One of the projects I am wrapping up had some requirements that gradually complicated the layout required across the web site. I love working with non-table layouts and while my design was holding up well. The time I had to commit to dealing with the cross-browser compatibility was getting to be a pain and it's just good business to keep the ear to the ground to see if some of the heavy-lifting can be done for my company.
So I decided to take a look at the YUI Grids to see if I could benefit from their layouts.
I usually shy away from anything that promotes 'templates' since there always seems to be that single requirement that disqualifies all templates that will work. The templates, therefore, must be easy to modify. Another side effect of these types of tools I have seen is 'divitis' and I typically cringe when I see a ton of wrappers used. The YUI grids might be accused of this, but the cross-browser compatibility may be worth tolerating some of that. Especially if accessibility is important and time is short.
Here's the layout for most of the pages:
No real rocket science here, except I need the source ordered as shown by the column numbers. The widths of columns 1 and 2 also needed to be different from any of the YUI templates. I looked into the -default grids.css from YUI to find the relevant selectors that would need to be overridden and used css precedence rules to slip in an external stylesheet to meet my needs. So far so good.
Now the next overcoming was having equal-height columns on columns 1 & 2. I have a solution for the holy grail layout but fortunately found someone who already implemented a solution for the YUI grids here using a similar technique. His solution takes advantage of the standardized naming the YUI grids expects and runs when the document is ready. Good, so far no showstoppers.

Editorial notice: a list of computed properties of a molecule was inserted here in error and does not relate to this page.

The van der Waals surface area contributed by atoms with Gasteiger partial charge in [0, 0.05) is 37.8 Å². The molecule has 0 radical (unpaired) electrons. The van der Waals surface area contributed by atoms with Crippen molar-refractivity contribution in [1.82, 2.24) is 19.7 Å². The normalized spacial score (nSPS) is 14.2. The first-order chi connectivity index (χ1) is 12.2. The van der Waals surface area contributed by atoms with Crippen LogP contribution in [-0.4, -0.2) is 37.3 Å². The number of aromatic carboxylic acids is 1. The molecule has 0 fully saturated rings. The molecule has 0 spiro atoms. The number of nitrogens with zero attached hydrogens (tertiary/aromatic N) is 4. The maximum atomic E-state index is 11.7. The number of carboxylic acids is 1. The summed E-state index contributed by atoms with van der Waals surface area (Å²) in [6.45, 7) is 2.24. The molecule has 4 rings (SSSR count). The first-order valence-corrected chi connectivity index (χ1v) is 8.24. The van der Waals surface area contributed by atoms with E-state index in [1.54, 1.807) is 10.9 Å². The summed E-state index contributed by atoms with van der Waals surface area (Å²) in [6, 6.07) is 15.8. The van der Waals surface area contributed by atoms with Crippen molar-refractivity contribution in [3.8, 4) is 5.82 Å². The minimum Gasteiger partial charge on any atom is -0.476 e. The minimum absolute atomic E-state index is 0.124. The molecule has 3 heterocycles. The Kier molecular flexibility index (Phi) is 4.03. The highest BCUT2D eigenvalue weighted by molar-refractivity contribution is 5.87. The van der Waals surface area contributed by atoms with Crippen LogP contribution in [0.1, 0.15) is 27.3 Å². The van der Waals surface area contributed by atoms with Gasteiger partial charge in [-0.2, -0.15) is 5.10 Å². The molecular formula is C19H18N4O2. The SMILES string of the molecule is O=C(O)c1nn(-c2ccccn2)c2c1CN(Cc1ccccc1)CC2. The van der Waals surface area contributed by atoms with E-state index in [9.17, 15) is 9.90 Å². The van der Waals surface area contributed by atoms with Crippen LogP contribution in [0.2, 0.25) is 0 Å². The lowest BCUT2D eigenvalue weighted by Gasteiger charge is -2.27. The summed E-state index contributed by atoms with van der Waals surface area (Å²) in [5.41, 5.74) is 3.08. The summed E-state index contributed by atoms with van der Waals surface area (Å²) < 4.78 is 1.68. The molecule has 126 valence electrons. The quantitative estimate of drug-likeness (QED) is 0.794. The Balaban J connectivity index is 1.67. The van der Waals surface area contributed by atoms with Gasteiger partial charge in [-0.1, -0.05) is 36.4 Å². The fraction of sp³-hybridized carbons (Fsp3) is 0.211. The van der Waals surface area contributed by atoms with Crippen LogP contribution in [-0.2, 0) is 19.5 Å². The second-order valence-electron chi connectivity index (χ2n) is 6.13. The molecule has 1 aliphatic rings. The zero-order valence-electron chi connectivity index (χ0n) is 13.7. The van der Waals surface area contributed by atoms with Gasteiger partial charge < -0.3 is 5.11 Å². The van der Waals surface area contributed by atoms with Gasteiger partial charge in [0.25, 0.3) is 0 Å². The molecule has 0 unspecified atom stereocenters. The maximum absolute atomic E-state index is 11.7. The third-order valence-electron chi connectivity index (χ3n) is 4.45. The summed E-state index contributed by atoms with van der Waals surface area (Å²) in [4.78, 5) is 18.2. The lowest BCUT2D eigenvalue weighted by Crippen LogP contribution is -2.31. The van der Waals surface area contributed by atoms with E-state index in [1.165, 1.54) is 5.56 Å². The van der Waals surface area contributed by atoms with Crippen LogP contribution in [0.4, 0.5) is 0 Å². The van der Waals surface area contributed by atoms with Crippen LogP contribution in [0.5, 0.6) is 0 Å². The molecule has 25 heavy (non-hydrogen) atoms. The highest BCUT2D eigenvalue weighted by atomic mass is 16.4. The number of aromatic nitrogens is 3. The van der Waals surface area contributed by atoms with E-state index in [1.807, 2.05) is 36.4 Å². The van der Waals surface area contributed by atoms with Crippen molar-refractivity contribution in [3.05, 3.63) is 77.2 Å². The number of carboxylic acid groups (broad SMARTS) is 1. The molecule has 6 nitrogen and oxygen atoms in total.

Many of the pages require a less complicated layout, with only two columns in the body area:
Applying a Layout filter in Monorail makes this a snap as I can simply add a <link/> reference to an external stylesheet that is added to the property bag on demand and is rendered in the default.brail layout. This stylesheet simply removes the width for column 2 and stretches column 1 across. Quick test and all seems to work great.
The front page of the application was completely different but thanks to the ease of manipulating layouts at runtime using Monorail and the ease of modifying the YUI grids library, this wasn't too complex.
Things to keep in mind are:
- The grids.css from YUI also relies on other YUI core libraries that monkey with your font scheme and also does a browser default reset. I prefer doing this kind of reset anyway so wasn't affected but if you rely on the default behavior of browsers for layout, they may be different using this tool.
- If you need to modify the templates, it is easier to look at the non-minified .css sheets to see where you need to override selector settings.
- Leave the YUI library unchanged and use CSS precedence rules to modify.
I was able to integrate the YUI into my layout in about two days and had very few issues to overcome without a steep learning curve. If cross-browser issues are plaguing you current layout, you may want to take a look at what YUI is offering to see if they might help.
10-20-2007 12:27 AM